No matter whether or not you like Jeb Bush or Donald Trump, sometimes politics will give you a chuckle.

The rick-rolling that was pointed out to me today, reminds me a bit of a story from Plunkitt of Tammany Hall, which is an account of George Washington Plunkitt’s views of politics and America through the lens of a Tammany Hall man in the late-1800s and early-1900s in New York City. It is the story of politics at its finest or worst depending on your perspective.

One story of how the political factions competed against each other is particularly humorous:

“Every morning their agents went to their respective headquarters before seven o’clock and read through the death notices in all the morning papers. If they found that anybody in the district had died, they rushed to the homes of their principals with the information and then there was a race to the house of the deceased to offer condolences, and, if the family were poor, something more substantial.

On the day of the funeral there was another contest. Each faction tried to surpass the other in the number and appearances of the carriages it sent to the funeral, and more than once they almost came to blows at the church or in the cemetery.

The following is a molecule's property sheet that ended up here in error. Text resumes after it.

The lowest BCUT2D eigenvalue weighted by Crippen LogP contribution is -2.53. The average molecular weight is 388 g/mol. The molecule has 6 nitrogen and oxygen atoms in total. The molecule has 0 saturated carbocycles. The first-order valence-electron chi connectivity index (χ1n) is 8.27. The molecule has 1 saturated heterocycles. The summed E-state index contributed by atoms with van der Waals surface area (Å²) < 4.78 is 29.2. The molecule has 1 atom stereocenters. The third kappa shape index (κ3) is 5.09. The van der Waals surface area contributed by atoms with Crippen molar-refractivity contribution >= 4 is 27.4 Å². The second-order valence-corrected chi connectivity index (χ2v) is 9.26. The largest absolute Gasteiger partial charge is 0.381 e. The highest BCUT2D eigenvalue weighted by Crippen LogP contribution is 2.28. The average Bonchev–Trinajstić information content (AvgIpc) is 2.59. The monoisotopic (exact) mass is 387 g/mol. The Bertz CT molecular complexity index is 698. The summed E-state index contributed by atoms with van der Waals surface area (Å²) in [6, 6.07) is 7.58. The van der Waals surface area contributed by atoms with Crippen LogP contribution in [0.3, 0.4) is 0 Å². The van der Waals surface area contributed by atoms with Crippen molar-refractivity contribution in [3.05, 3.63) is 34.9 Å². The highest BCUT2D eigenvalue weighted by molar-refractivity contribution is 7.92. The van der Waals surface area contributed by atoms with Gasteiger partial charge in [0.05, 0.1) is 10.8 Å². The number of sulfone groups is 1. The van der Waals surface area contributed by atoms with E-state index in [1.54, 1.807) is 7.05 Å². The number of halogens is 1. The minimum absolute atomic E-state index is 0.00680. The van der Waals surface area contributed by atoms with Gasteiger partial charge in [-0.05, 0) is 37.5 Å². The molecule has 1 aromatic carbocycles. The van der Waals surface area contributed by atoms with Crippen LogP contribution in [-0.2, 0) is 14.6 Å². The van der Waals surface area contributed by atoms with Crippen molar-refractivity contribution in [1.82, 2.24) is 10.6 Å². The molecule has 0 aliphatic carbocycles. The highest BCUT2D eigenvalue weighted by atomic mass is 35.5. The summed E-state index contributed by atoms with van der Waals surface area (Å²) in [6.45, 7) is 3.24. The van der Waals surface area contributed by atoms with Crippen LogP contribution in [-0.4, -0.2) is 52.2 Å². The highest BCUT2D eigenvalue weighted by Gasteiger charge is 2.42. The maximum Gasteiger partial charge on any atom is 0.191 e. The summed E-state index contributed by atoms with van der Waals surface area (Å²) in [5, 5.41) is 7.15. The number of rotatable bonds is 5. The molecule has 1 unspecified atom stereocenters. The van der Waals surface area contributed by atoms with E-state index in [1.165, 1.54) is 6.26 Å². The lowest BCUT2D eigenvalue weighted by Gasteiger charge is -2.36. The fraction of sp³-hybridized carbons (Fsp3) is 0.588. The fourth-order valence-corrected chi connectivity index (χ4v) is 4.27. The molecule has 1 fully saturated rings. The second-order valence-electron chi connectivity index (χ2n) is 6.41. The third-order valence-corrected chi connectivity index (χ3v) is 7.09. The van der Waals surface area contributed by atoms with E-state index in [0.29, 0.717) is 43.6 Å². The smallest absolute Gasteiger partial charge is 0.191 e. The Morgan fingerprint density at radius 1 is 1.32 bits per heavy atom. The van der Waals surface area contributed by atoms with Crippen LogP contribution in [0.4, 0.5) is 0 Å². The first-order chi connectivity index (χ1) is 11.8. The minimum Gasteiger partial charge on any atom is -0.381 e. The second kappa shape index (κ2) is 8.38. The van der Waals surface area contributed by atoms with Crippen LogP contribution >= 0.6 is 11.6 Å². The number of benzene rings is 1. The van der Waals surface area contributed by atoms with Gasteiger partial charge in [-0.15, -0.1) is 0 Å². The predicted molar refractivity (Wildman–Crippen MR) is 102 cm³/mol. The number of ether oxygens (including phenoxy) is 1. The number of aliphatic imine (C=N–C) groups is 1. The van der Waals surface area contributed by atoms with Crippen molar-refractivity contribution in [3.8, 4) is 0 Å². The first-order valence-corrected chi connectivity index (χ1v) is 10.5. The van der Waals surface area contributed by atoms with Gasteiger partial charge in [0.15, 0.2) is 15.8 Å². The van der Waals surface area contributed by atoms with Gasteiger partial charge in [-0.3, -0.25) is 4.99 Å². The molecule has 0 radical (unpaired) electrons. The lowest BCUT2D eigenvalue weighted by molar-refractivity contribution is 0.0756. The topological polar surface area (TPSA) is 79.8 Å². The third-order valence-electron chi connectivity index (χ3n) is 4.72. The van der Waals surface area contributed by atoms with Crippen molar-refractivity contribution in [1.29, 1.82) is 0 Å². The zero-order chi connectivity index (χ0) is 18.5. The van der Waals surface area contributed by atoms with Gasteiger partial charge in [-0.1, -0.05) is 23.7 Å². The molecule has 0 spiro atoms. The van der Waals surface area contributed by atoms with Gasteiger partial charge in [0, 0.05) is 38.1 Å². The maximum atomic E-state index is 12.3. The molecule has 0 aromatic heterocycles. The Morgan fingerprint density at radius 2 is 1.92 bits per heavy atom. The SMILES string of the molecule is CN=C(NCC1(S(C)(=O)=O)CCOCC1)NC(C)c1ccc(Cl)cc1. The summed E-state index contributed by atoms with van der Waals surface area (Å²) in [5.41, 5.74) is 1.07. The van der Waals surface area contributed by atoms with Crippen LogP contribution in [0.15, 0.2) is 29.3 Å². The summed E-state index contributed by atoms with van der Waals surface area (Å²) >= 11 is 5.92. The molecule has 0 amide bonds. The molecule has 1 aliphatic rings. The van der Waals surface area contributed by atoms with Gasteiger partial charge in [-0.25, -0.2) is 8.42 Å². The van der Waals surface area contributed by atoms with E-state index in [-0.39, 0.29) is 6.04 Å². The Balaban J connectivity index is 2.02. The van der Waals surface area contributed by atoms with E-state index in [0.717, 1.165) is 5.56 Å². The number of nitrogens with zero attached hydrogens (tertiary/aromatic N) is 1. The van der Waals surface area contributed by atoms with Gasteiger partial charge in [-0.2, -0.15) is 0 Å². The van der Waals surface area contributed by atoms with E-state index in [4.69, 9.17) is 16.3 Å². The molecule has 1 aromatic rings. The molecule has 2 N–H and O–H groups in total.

On one occasion the Goodwinites played a trick on their adversaries which has since been imitated in other districts. A well-known liquor dealer who had a considerable following died, and both Sheehan and Goodwin were eager to become his political heir by making a big showing at the funeral.

Goodwin managed to catch the enemy napping. He went to all the livery stables in the district, hired all the carriages for the day, and gave orders to two hundred of his men to be on hand as mourners.

Sheehan had never had any trouble about getting all the carriages that he wanted, so he let the matter go until the night before the funeral. Then he found that he could not hire a carriage in the district.

He called his district committee together in a hurry and explained the situation to them. He could get all the vehicles he needed in the adjoining district, he said, but if he did that, Goodwin would rouse the voters of the Ninth by declaring that he (Sheehan) had patronized foreign industries.

Finally, it was decided that there was nothing to do but to go over to Sixth Avenue and Broadway for carriages. Sheehan made a fine turnout at the funeral, but the deceased was hardly in his grave before Goodwin raised the cry of ‘Protection to home industries,’ and denounced his rival for patronizing livery-stable keepers outside of his district. The cry had its effect in the primary campaign. At all events, Goodwin was elected leader.”

Fast-forward to the digital age and you learn that if you click on, you get re-directed to this:


Yes, it turns out that Donald Trump bought for $250,000. Whether you love him or hate him, you can’t help but chuckling at the political theater.